So to be honest I did not enjoy using the contact adhesive at all.  It's really gloopy and difficult to work with - and to be honest I wish I'd used something else.  I don't have much experience using it and I don't know if I applied it in the best way or maybe the particular brand of contact adhesive that I bought isn't the best quality.  But anyway despite the difficulties using it, and the issue I had with the cracking on one side of the bookmatch, I decided that I would persevere with trying to make it work
I used a trim router to cut away the excess veneer, around the edges.  I also cut it to length using a knife and ruler. And I used my block plane just to refine the edges some more followed by some sanding.  I also used some white spirit to clean off any contact adhesive that I had accidentaly got on to the top of the veneer.  I also rubbed white spirit on to the rest of the veneer just to see how it would look with finish applied and check that it was clean.  I then wanted to try filling in the crack in the veneer, and for that I used some epoxy mixed with sawdust.  Once the epoxy had dried I scraped away the excess.
For the ends of the table, I applied more veneer but this time I used wood glue because I really didn't want to work with the contact adhesive again. 
I used masking tape to hold it in place and then clamped on a piece of plywood.
That seemed to work really well so I trimmed those edges with my router too and refined the edges and corners again.
I did some final sanding which I did by hand as I didn't want to risk sanding through the veneer and then I blew away the dust.
At this point I thought that while the veneering hadn't gone particularly well, I could probably still salvage this project and make it work.  It certainly wasn't going to be perfect, but it looked like the imperfections wouldn't be very noticeable, and I'd already spent about a day and a half working on this table and as it doesn't have much value at all I didn't really want to invest much more time in to it.
So it'd be really easy to pretend on video that this project was a success, but unfortunately it all went very wrong from this point onwards.  I went ahead and applied finish to the tabletop - waterbased varnish.  I applied it in the direction of the grain to help minimise brush strokes.  And after leaving the varnish to dry over night, this is where I unfortunately found some big problems which meant that this project was a failure.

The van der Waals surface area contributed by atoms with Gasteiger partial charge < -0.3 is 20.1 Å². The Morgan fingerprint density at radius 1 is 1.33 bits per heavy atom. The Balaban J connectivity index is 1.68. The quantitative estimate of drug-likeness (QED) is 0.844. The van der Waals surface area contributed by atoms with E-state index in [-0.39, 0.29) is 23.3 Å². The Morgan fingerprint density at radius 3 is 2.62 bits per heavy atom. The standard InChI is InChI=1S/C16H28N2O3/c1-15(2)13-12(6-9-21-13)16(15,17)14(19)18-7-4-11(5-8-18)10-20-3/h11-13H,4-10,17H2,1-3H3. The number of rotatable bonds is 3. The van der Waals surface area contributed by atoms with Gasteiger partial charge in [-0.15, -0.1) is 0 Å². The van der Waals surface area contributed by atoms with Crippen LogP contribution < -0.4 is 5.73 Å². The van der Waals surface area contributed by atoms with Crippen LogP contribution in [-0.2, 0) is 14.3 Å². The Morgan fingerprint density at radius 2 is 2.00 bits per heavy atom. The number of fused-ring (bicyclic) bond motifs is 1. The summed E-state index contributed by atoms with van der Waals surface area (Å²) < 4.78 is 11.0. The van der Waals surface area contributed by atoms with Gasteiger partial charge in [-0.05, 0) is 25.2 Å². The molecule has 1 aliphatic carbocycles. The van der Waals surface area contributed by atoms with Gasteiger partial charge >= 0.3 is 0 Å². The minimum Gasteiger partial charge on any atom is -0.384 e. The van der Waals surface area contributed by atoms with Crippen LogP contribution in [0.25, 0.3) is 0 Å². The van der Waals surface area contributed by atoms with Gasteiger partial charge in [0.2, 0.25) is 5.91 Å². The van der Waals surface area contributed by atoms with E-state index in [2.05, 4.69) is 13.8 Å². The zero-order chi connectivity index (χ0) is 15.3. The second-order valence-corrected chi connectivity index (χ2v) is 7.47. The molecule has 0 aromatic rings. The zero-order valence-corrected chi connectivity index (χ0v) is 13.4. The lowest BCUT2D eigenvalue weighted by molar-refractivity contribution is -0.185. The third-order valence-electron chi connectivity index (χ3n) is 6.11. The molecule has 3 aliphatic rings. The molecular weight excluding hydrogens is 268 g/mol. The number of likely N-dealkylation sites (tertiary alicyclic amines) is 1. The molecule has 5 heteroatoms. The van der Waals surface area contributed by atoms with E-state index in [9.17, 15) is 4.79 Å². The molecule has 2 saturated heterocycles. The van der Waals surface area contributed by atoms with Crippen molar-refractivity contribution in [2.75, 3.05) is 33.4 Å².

I'm not sure what happened but after the finish was dry I found that there were some pretty big bubbles sitting beneath the veneer.  These bubbles were not there before I applied the finish, or at least they certainly weren't noticeable and I think I definitely would have noticed them while I was doing the sanding.  
I don't really know how or why the finish brought out these bubbles, but one things for sure, the veneering was a failure.  
It's a real shame, and to be honest I was pretty down about it having spent 2 days working on it.
Removing the warp from the table top and re-finishing the legs worked out really well so it wasn't a complete disaster, I definitely learned a few things.  And this might not be the last that you see of this project, because I'm tempted to try sanding down the veneer to get it flat, applying a filler to any of the areas that bubbled up, and then trying the veneering process again but using wood glue instead.  Ideally for that you'd use some sort of vacuum press to apply even pressure to stick the veneer to the table top but I don't have one of those.  I do have a few other ideas about how I could clamp it up though, and part of me doesn't want this to be the end of this project, I don't want it to beat me!
But right now I have a couple of commissions that I need to start working on so I'm going to shelve this project while I give it some more thought.  If you want to see me tackle it again in a video please let me know in the comments.  I think I definitely need a bit of encouragement if I'm going to try it again!  Veneering isn't easy!